It is a decision faced by millions of families of children with recurrent or chronic otitis media with effusion (non-infected fluid in the middle ear) each year. Out of concern regarding long-term effects like hearing loss and potential developmental delays, about a million such families choose ear tubes annually, opting for surgery that carries risks of its own.
New research by the RTI-University of North Carolina Evidence-based Practice Center, though, may have practitioners reconsidering their clinical recommendations to families. The systematic review of more than 40 studies found that implanting tubes in the ears of children who have persistent or recurrent episodes of otitis media with effusion (OME) improves hearing over a short period but is less likely to improve long-term cognitive and functional development.
"Surgery can certainly help ease pain associated with ear pressure changes in the middle ear, and even improve hearing in the short term, but we found no evidence that surgical intervention improves longer term hearing, speech, language, or other functional outcomes in normally developing children," said Michael Steiner, MD, chief of general pediatrics and adolescent medicine at the University of North Carolina School of Medicine, who served as the review's lead medical advisor and senior author.
OME is a collection of fluid in the middle ear without signs or symptoms of acute ear infection. The fluid decreases middle ear function, leading to hearing loss and occasional pain from the pressure changes. As many as 90 percent of children have at least one episode of OME by age 10, and OME is a primary reason for children to undergo surgery.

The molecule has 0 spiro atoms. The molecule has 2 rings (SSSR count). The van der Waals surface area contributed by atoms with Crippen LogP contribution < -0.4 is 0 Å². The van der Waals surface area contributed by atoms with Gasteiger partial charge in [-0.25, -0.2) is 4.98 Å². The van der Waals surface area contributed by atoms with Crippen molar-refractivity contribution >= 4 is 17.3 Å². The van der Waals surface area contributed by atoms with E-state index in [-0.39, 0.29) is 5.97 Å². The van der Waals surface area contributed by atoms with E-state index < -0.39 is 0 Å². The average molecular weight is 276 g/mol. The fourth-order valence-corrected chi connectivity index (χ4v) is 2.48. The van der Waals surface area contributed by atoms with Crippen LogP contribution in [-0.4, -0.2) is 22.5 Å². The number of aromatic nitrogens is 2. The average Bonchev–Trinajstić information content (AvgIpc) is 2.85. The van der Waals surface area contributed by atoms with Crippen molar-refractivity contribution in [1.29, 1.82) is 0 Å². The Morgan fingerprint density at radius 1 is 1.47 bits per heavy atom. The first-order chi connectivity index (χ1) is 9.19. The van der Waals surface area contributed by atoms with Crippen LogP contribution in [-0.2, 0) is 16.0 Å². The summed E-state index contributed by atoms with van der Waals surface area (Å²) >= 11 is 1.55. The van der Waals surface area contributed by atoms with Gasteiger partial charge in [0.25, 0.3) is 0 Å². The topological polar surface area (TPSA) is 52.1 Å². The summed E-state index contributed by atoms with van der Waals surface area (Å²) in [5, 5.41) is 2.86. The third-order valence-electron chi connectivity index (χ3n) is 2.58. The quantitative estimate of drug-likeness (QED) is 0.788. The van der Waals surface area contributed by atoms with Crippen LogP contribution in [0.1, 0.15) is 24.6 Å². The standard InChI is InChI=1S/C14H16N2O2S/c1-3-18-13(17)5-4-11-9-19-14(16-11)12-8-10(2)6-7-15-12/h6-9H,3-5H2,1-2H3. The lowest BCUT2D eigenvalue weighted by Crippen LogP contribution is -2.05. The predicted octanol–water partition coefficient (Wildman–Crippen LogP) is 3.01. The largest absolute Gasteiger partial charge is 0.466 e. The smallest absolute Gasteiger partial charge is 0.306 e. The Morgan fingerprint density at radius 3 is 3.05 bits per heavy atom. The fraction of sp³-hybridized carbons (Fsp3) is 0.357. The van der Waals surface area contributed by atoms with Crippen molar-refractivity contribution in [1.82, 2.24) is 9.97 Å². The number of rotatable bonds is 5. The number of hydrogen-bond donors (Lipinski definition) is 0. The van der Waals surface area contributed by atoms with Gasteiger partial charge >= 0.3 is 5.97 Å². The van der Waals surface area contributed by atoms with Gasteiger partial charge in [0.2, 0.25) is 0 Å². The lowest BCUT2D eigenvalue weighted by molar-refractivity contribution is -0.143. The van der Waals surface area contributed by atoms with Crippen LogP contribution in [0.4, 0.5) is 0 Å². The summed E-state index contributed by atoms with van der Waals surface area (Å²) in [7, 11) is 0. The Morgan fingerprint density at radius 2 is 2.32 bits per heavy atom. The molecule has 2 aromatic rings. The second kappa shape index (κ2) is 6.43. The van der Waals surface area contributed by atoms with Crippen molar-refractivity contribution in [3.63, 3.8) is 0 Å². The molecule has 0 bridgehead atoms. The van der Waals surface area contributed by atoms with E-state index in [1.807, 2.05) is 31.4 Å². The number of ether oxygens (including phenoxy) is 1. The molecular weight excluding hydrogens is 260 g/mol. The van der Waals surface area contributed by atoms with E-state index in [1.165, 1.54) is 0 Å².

Myringotomy and tube placement is a procedure in which a tiny incision is created in the eardrum, and then a small tube is placed to relieve pressure and fluid build-up. This can be done alone or sometimes is also done with adenoidectomy, where tissue is removed from the back of the throat. In the United States these are two common surgical treatments for OME.
The systematic review, published online in Pediatrics, examined 41 studies and found that, compared with watchful waiting or myringotomy alone, implanting tubes decreased middle ear effusion and improved hearing up to nine months post surgery. Limited evidence suggested that tube placement increased the rate of prolonged discharge from the ear or calcification of tissues in the ear compared with no ear surgery or just myringotomy.